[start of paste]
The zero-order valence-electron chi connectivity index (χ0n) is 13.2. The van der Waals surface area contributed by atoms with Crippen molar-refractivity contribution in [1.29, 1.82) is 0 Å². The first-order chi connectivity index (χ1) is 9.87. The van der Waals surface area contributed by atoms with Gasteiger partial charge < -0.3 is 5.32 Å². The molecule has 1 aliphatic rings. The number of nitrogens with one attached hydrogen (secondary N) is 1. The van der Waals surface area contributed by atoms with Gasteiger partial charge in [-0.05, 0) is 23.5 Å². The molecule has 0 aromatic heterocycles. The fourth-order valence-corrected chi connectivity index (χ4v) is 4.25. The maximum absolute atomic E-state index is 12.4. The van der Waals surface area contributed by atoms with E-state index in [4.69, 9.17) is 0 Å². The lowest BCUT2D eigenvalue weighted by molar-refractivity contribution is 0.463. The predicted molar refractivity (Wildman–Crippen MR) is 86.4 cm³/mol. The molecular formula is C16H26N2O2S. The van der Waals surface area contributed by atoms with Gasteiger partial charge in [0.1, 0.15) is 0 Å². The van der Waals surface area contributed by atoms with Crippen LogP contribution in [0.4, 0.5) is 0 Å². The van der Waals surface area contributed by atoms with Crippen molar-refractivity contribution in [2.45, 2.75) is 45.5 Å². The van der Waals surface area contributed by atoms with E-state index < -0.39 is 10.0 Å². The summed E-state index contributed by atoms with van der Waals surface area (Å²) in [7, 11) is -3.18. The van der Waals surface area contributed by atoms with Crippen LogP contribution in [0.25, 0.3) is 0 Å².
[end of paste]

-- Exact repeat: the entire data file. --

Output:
The zero-order valence-electron chi connectivity index (χ0n) is 13.2. The van der Waals surface area contributed by atoms with Crippen molar-refractivity contribution in [1.29, 1.82) is 0 Å². The first-order chi connectivity index (χ1) is 9.87. The van der Waals surface area contributed by atoms with Gasteiger partial charge < -0.3 is 5.32 Å². The molecule has 1 aliphatic rings. The number of nitrogens with one attached hydrogen (secondary N) is 1. The van der Waals surface area contributed by atoms with Gasteiger partial charge in [-0.05, 0) is 23.5 Å². The molecule has 0 aromatic heterocycles. The fourth-order valence-corrected chi connectivity index (χ4v) is 4.25. The maximum absolute atomic E-state index is 12.4. The van der Waals surface area contributed by atoms with E-state index in [4.69, 9.17) is 0 Å². The lowest BCUT2D eigenvalue weighted by molar-refractivity contribution is 0.463. The predicted molar refractivity (Wildman–Crippen MR) is 86.4 cm³/mol. The molecular formula is C16H26N2O2S. The van der Waals surface area contributed by atoms with Gasteiger partial charge in [0.1, 0.15) is 0 Å². The van der Waals surface area contributed by atoms with Crippen LogP contribution in [0.4, 0.5) is 0 Å². The van der Waals surface area contributed by atoms with Crippen molar-refractivity contribution in [2.45, 2.75) is 45.5 Å². The van der Waals surface area contributed by atoms with E-state index < -0.39 is 10.0 Å². The summed E-state index contributed by atoms with van der Waals surface area (Å²) in [7, 11) is -3.18. The van der Waals surface area contributed by atoms with Crippen LogP contribution in [0.25, 0.3) is 0 Å².